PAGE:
A well-known data set with estimates of MYS was developed by Robert Barro and Jong-Wha Lee, two pioneers in this field of work. In 1993, Barro and Lee published an article describing their data set, which was partly derived from data on educational attainment by the Division of Statistics of UNESCO. Barro and Lee continue to update their data set, which is available at their website.
In December 2013, the UNESCO Institute for Statistics (UIS), the successor of the Division of Statistics of UNESCO, published its first estimates of MYS of the population aged 25 years and older. This indicator, used in the calculation of the HDI, had previously not been available in the database of the UIS. The UIS methodology is based on the approach by Barro and Lee. There are still important gaps in the UIS database but the UIS will attempt to fill them in the coming years.
The figure below summarizes the MYS estimates released by the UIS in December 2013. The UIS provides data for 103 countries and territories from the period 1996 to 2013. In the figure, only the latest available data are shown for each country. All countries are grouped by geographic region and sorted by MYS of the total population. As noted above, there are large gaps in the UIS database. For example, MYS estimates are only available for 13 of the 45 countries in sub-Saharan Africa. For two thirds of all countries, the MYS estimates are from 2007 or a later year but for the remaining countries, the most recent estimates are more than 6 years old. In spite of these gaps, some interesting patterns can be observed in the data.
MYS is highest (generally 8 years or more) in North America and Western Europe, Central Asia, and Central and Eastern Europe. Among the countries with data, the highest MYS was calculated for the United Kingdom in 2011: 13.8 years. By contrast, MYS values are lowest in sub-Saharan Africa and South Asia. In Burkina Faso, men and women 25 years and older completed on average less than one year of schooling.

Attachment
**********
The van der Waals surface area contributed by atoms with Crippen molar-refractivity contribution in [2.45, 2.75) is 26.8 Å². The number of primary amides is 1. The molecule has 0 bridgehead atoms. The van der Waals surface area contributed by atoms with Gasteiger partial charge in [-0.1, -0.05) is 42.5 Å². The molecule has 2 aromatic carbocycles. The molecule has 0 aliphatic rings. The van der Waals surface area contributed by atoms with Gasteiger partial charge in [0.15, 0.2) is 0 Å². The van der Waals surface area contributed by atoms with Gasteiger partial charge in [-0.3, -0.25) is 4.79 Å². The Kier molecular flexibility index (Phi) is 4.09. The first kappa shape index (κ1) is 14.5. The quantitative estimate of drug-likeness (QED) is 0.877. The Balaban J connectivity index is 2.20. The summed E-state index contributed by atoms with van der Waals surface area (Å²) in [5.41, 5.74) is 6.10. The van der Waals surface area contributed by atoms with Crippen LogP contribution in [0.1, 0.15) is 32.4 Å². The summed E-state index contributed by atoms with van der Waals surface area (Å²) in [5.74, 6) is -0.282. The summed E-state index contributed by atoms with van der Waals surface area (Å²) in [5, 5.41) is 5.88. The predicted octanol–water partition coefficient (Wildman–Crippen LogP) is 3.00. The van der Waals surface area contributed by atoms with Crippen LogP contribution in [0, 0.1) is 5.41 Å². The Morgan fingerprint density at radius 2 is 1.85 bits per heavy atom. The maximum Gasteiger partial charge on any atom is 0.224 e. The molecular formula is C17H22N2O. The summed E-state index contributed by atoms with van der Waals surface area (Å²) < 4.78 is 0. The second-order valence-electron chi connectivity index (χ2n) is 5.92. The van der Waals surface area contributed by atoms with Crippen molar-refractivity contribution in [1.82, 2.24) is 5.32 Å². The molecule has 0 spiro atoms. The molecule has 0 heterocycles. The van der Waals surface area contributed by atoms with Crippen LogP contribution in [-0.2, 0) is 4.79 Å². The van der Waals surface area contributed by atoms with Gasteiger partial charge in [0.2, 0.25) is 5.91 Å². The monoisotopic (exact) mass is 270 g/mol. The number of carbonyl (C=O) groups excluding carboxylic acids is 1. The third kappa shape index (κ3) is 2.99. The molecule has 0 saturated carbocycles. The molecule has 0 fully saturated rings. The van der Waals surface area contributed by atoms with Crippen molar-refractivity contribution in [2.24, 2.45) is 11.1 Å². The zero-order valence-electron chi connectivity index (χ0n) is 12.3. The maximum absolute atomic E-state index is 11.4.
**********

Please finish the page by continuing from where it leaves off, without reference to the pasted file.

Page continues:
Gender disparities, indicated by the difference between male and female MYS, are smallest in North America and Western Europe and in Central Asia, and largest in sub-Saharan Africa and in South and West Asia. In Pakistan, adult men had on average completed 3 more years of schooling than adult women in 2011 (6.2 years for men versus 3.1 years for women). In East Asia and the Pacific and in sub-Saharan Africa, the spread between the countries with the lowest and highest MYS is more than 10 years. In the Arab States, Central and Eastern Europe, Central Asia, and North America and Western Europe, the difference between the countries with the lowest and highest MYS is 6 years or less.
Mean years of schooling of the population 25 years and older, latest year available (click image to enlarge)
Note: Countries in each region sorted by MYS of total population.
Source: UIS Data Centre, December 2013, http://stats.uis.unesco.org.
The full data set with UIS estimates of MYS is available in the UIS Data Centre. The data set lists MYS values for the total, male and female population 25 years and older of 103 countries and territories, as well as the educational attainment data on which the MYS estimates are based.
- Go to the UIS Data Centre at http://stats.uis.unesco.org.
- Click on "Predefined Tables".
- Click on "Literacy and Educational Attainment".
- Click on "Mean years of schooling of population aged 25 years and older" to download an Excel file with all data.
- Barro, Robert J. and Jong-Wha Lee. 1993. "International Comparisons of Educational Attainment." Journal of Monetary Economics 32 (3) (December): 363–394. http://dx.doi.org/10.1016/0304-3932(93)90023-9.
- UNESCO Institute for Statistics (UIS). 2013. UIS Methodology for Estimation of Mean Years of Schooling. Montreal: UIS. http://www.uis.unesco.org/Education/Documents/mean-years-schooling-indicator-methodology-en.pdf.
- United Nations Development Programme (UNDP). 2010. Human Development Report 2010 – The Real Wealth of Nations: Pathways to Human Development. New York: UNDP. http://hdr.undp.org/en/content/human-development-report-2010.